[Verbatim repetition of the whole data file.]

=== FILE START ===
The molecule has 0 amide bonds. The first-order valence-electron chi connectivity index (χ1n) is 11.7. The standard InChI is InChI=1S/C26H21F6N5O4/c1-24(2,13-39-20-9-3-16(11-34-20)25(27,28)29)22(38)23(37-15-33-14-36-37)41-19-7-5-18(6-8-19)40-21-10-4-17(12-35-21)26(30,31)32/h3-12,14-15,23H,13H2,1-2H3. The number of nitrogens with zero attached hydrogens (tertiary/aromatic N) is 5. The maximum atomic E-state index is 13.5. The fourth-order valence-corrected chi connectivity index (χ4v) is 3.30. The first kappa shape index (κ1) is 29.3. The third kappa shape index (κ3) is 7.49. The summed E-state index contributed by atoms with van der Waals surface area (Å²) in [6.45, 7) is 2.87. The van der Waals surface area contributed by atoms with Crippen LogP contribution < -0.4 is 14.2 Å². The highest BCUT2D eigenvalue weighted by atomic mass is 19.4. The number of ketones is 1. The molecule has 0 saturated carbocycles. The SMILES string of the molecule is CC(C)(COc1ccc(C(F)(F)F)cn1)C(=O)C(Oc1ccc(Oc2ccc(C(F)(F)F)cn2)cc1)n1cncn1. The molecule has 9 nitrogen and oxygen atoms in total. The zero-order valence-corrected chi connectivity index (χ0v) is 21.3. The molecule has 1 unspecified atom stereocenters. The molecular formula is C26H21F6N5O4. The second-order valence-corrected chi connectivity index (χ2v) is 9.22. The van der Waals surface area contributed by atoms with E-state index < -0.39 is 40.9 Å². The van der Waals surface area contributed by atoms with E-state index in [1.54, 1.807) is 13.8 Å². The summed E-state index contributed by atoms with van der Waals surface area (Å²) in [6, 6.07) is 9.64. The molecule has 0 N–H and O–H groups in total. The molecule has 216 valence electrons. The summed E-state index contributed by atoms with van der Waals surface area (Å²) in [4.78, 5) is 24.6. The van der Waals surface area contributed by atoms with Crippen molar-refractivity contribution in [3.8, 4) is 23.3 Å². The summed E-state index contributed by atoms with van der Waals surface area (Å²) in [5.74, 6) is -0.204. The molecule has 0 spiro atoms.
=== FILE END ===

The molecule has 0 amide bonds. The first-order valence-electron chi connectivity index (χ1n) is 11.7. The standard InChI is InChI=1S/C26H21F6N5O4/c1-24(2,13-39-20-9-3-16(11-34-20)25(27,28)29)22(38)23(37-15-33-14-36-37)41-19-7-5-18(6-8-19)40-21-10-4-17(12-35-21)26(30,31)32/h3-12,14-15,23H,13H2,1-2H3. The number of nitrogens with zero attached hydrogens (tertiary/aromatic N) is 5. The maximum atomic E-state index is 13.5. The fourth-order valence-corrected chi connectivity index (χ4v) is 3.30. The first kappa shape index (κ1) is 29.3. The third kappa shape index (κ3) is 7.49. The summed E-state index contributed by atoms with van der Waals surface area (Å²) in [6.45, 7) is 2.87. The van der Waals surface area contributed by atoms with Crippen LogP contribution < -0.4 is 14.2 Å². The highest BCUT2D eigenvalue weighted by atomic mass is 19.4. The number of ketones is 1. The molecule has 0 saturated carbocycles. The SMILES string of the molecule is CC(C)(COc1ccc(C(F)(F)F)cn1)C(=O)C(Oc1ccc(Oc2ccc(C(F)(F)F)cn2)cc1)n1cncn1. The molecule has 9 nitrogen and oxygen atoms in total. The zero-order valence-corrected chi connectivity index (χ0v) is 21.3. The molecule has 1 unspecified atom stereocenters. The molecular formula is C26H21F6N5O4. The second-order valence-corrected chi connectivity index (χ2v) is 9.22. The van der Waals surface area contributed by atoms with E-state index < -0.39 is 40.9 Å². The van der Waals surface area contributed by atoms with E-state index in [1.54, 1.807) is 13.8 Å². The summed E-state index contributed by atoms with van der Waals surface area (Å²) in [6, 6.07) is 9.64. The molecule has 0 N–H and O–H groups in total. The molecule has 216 valence electrons. The summed E-state index contributed by atoms with van der Waals surface area (Å²) in [4.78, 5) is 24.6. The van der Waals surface area contributed by atoms with Crippen molar-refractivity contribution in [3.8, 4) is 23.3 Å². The summed E-state index contributed by atoms with van der Waals surface area (Å²) in [5.74, 6) is -0.204. The molecule has 0 spiro atoms.